Granted, many men failed to understand their children. Stoick was no different. But most men were not Chieftain widowers with an active toddler, either. With no wife to watch over their son, or smooth the path between boy and man, Stoick would have an unruly child to manage. Valka’s death dealt a blow not just to Stoick—Hiccup was too small to remember her—but to the foundation of his family. No woman in the House meant no proper anchor for everyone else there. Stoick could not run a tribe, manage a household, and raise a child. It defied belief that he thought he could accomplish that more than any other man could. That ignorance was dangerous; problems in the chief’s home meant trouble for the villagers. Ingrid refused to let Stoick’s shortcomings as a father damage the tribe.

She reached the plaza, striding toward the smithy to intercept Gobber. This discussion would take as long as they needed to formulate a plan for the Haddocks, man and boy. Openly, they desired a discipline plan for Stoicks’s son, and Gobber broached the subject last evening. The unspoken plan meant managing Stoick himself. Gobber suspected this scheme, and genially agreed to help.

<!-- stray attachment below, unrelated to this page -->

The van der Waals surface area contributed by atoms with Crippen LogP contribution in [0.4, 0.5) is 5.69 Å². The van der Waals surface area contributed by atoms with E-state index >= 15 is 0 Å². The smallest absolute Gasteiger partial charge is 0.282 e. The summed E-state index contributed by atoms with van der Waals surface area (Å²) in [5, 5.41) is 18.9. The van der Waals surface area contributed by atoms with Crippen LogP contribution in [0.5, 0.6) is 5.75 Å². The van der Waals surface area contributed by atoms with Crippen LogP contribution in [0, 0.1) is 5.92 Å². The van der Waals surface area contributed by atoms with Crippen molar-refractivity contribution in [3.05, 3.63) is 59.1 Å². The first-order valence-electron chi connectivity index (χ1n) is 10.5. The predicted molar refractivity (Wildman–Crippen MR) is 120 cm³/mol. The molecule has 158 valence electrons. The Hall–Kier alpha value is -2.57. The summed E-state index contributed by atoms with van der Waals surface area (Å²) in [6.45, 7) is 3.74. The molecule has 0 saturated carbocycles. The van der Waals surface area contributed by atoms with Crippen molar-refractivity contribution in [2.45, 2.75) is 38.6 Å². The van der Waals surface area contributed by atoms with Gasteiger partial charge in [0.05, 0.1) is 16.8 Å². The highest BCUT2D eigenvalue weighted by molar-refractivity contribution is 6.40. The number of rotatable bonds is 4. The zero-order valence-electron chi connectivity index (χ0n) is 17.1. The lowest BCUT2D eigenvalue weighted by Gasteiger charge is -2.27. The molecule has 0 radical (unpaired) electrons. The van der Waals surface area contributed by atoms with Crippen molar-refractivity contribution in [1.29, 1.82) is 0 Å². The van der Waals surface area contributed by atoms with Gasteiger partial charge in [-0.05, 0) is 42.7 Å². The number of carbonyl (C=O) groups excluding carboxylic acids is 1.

Ah, there he was. Good.


§ § §



“Good mornin,’ Ingrid. How’s the day for ya?” Gobber grinned at her. The smith expected her early; impatience radiated from her most days, but when she expected results, Gobber tolerated it.

Ingrid spared Gobber a smile. “Good morning to you, Gobber. I trust you passed a good evening?”

“A’ course I did. Shared some mead with Stoick, and told him ye all wanted a plan for Hiccup.” Gobber looked directly at her. “He wasn't pleased to think about it, either. He fears anyone hurting Hiccup, even with the message you sent him.”